You can make the shells (from domestic veneers) and lugs here (most machined lugs are; diecast is all Asia). Delmar pearl wraps start life in Italy. Sparkles and satin flames are made domestically. There are NO domestic tension rods or metal hoops. All PET film (Mylar or otherwise) used for heads is made in Asia.

So there ya go. The answer is you CANNOT make a 100% USA-made drum.

In the end, it really doesn't matter because the American support people required to import drums is usually MORE than would work in any drum factory. Therefore, no one is REALLY unemployed as a result of offshore production.

In addition, if you were TRULY going to break it down to the lowest common denominators, you'd find foreign components in the alloys, adhesives, etc.
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#731671 Carler Palmer - Lucky Man

Posted by jrfrond on 30 April 2012 - 10:02 PM

I respect Carl Palmer for what he did for progressive drumming. However, I've always thought that he had poor timing and was terribly mechanical and overly technical, and "Lucky Man" is no exception, though I like the tune itself.
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#725118 Ludwig Keystone Series ... sounds like...?

Posted by jrfrond on 17 April 2012 - 10:08 PM

Perhaps my review may help: http://readperiodica...73481691.html#b
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#725115 has anyone tried the new Evans Hydraulic head?!

Posted by jrfrond on 17 April 2012 - 10:02 PM

New Hydraulics have much more "ip" and attack than their plastic-hoop predecessors. I like them. For a really treat, try the coated version, tuned tight, on a metal snare drum.
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#722684 Bop Kit Sizes - What Makes It A Bop Kit?

Posted by jrfrond on 13 April 2012 - 09:43 AM

The music you play on it.

+1. However nowadays, it's generally constituted by an 18" kick drum.

One of the reasons I believe many bop players love the 18" kick drum is that it is almost a tenor voice that complements the toms and mixes well with them, as opposed to being totally separated. After spending time with an 18" kick a year ago when I reviewed a Tama Silverstar bop kit, I can honestly say that it IS a cool voice, and almost channels you toward THAT style of playing.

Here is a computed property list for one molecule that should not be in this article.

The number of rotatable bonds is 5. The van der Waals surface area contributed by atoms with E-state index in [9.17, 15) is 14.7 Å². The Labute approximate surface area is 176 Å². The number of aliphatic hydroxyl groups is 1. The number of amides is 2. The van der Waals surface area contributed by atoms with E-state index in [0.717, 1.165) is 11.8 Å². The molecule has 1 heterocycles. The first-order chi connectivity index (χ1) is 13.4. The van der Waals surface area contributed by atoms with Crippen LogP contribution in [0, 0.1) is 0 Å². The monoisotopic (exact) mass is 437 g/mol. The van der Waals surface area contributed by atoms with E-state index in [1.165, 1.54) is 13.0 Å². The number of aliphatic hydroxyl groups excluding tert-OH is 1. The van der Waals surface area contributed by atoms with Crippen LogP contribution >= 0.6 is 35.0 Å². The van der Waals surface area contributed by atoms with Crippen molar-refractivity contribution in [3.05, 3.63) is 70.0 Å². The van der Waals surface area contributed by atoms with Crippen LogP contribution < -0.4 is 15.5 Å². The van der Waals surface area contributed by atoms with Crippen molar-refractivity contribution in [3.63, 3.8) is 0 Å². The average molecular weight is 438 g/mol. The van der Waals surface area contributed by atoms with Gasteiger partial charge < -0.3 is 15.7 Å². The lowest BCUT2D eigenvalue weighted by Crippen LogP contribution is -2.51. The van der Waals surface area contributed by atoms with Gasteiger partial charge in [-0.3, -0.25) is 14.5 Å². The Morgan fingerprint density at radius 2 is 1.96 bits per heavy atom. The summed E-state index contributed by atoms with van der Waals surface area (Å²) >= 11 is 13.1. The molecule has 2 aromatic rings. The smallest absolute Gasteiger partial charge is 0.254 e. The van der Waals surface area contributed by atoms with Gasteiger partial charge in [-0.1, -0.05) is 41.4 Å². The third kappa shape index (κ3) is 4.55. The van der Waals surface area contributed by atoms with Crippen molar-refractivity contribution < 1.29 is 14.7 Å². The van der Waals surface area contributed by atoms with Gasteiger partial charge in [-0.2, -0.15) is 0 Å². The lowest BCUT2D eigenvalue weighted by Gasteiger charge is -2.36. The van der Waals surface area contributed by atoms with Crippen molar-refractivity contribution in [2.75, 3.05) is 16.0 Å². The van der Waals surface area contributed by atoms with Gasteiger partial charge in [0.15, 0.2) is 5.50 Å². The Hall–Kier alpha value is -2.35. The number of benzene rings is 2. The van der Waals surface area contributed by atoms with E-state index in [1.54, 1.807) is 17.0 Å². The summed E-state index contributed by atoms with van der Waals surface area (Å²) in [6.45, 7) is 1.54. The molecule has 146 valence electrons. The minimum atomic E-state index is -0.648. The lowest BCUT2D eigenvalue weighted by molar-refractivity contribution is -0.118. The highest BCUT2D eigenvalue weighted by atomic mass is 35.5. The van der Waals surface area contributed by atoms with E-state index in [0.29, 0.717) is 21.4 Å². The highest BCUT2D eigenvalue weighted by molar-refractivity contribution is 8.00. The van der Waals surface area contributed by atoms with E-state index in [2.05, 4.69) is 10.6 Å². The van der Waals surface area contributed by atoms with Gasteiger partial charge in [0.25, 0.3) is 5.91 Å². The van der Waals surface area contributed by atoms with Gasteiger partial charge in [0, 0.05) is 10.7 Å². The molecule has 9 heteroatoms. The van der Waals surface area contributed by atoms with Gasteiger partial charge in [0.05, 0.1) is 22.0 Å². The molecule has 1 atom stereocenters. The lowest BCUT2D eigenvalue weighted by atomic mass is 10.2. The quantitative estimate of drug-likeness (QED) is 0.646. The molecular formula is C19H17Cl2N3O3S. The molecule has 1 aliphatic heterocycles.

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#714950 Singers singing consistantly behind the beat

Posted by jrfrond on 29 March 2012 - 09:22 AM

It could just be her style and the way she feels it. Singing is not necessarily tempo-oriented. I know that it can drive one crazy, but to me, it's one of those things you just have to deal with. The tempo ref and ClickStation is for the rhythm section.

I've learned how to tune-out other musicians in the band who might drive me batty, whether they are singers, horn players, rhythm section, etc. Occupational hazard. ;)
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#709670 High Dollar Snare Drums....

Posted by jrfrond on 19 March 2012 - 09:21 AM

You know Trey, that's a tough call. One would EXPECT a high-dollar snare drum to sound proportionately great, but who is to say what "great" is?

Some of my favorite snares that I own are low-mid $$$, and many of the uber-priced ones I've heard just don't float my boat. My idea of "great" is a snare drum that is somewhat dry and "snarey". Some players like a lot of ring, and still others love drums that go "CANK!" when struck.

Let's take a Holy Grail vintage example of the Ludwig Deluxe/Black Beauty. One of the finest-sounding brass drums ever built (in my opinion, of course). However, I would dare anyone, including myself, to hear the difference between that and a WorldMax BlackDawg with the same heads, snares and tuning. Another drum is the Pearl Sensitone Brass. Just an out-friggin'-rageously good snare drum at a stupid price. Last but not least, the venerable alloy Supra, which for me, is the benchmark for metal snare drums.